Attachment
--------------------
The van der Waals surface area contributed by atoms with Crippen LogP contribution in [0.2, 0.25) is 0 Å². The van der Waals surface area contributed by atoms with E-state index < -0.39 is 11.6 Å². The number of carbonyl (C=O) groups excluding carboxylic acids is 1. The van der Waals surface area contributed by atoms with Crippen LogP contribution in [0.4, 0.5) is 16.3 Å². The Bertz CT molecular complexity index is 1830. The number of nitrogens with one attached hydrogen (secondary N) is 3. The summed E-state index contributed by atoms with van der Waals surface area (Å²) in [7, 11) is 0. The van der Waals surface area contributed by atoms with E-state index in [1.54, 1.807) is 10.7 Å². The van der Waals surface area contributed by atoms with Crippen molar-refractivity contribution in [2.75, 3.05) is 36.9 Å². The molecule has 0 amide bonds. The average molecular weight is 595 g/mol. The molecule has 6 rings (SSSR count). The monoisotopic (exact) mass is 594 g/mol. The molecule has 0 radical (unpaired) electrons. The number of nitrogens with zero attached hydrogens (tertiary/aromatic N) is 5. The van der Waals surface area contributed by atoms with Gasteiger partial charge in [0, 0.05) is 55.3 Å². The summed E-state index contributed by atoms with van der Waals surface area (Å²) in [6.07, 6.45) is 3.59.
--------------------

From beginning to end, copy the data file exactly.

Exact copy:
The van der Waals surface area contributed by atoms with Crippen LogP contribution in [0.2, 0.25) is 0 Å². The van der Waals surface area contributed by atoms with E-state index < -0.39 is 11.6 Å². The number of carbonyl (C=O) groups excluding carboxylic acids is 1. The van der Waals surface area contributed by atoms with Crippen LogP contribution in [0.4, 0.5) is 16.3 Å². The Bertz CT molecular complexity index is 1830. The number of nitrogens with one attached hydrogen (secondary N) is 3. The summed E-state index contributed by atoms with van der Waals surface area (Å²) in [7, 11) is 0. The van der Waals surface area contributed by atoms with E-state index in [1.54, 1.807) is 10.7 Å². The van der Waals surface area contributed by atoms with Crippen molar-refractivity contribution in [2.75, 3.05) is 36.9 Å². The molecule has 0 amide bonds. The average molecular weight is 595 g/mol. The molecule has 6 rings (SSSR count). The monoisotopic (exact) mass is 594 g/mol. The molecule has 0 radical (unpaired) electrons. The number of nitrogens with zero attached hydrogens (tertiary/aromatic N) is 5. The van der Waals surface area contributed by atoms with Gasteiger partial charge in [0, 0.05) is 55.3 Å². The summed E-state index contributed by atoms with van der Waals surface area (Å²) in [6.07, 6.45) is 3.59.